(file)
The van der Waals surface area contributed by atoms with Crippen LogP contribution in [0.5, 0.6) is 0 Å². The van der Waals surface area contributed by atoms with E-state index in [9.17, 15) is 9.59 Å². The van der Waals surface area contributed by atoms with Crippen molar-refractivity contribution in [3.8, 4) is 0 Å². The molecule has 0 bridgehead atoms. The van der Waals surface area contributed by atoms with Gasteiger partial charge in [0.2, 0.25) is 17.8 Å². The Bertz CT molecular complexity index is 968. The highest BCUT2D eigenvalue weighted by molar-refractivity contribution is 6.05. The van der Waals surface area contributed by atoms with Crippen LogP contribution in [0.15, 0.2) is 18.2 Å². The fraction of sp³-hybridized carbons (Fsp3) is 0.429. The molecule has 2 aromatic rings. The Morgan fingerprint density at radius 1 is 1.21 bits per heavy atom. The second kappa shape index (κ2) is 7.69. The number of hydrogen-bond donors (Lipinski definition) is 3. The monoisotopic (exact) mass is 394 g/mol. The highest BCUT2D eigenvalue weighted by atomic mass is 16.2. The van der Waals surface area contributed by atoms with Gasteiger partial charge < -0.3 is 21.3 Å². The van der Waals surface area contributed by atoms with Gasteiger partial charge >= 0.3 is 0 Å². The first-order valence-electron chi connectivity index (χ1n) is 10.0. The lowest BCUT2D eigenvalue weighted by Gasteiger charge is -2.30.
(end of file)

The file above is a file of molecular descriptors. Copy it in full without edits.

The van der Waals surface area contributed by atoms with Crippen LogP contribution in [0.5, 0.6) is 0 Å². The van der Waals surface area contributed by atoms with E-state index in [9.17, 15) is 9.59 Å². The van der Waals surface area contributed by atoms with Crippen molar-refractivity contribution in [3.8, 4) is 0 Å². The molecule has 0 bridgehead atoms. The van der Waals surface area contributed by atoms with Gasteiger partial charge in [0.2, 0.25) is 17.8 Å². The Bertz CT molecular complexity index is 968. The highest BCUT2D eigenvalue weighted by molar-refractivity contribution is 6.05. The van der Waals surface area contributed by atoms with Crippen LogP contribution in [0.15, 0.2) is 18.2 Å². The fraction of sp³-hybridized carbons (Fsp3) is 0.429. The molecule has 2 aromatic rings. The Morgan fingerprint density at radius 1 is 1.21 bits per heavy atom. The second kappa shape index (κ2) is 7.69. The number of hydrogen-bond donors (Lipinski definition) is 3. The monoisotopic (exact) mass is 394 g/mol. The highest BCUT2D eigenvalue weighted by atomic mass is 16.2. The van der Waals surface area contributed by atoms with Gasteiger partial charge < -0.3 is 21.3 Å². The van der Waals surface area contributed by atoms with Gasteiger partial charge >= 0.3 is 0 Å². The first-order valence-electron chi connectivity index (χ1n) is 10.0. The lowest BCUT2D eigenvalue weighted by Gasteiger charge is -2.30.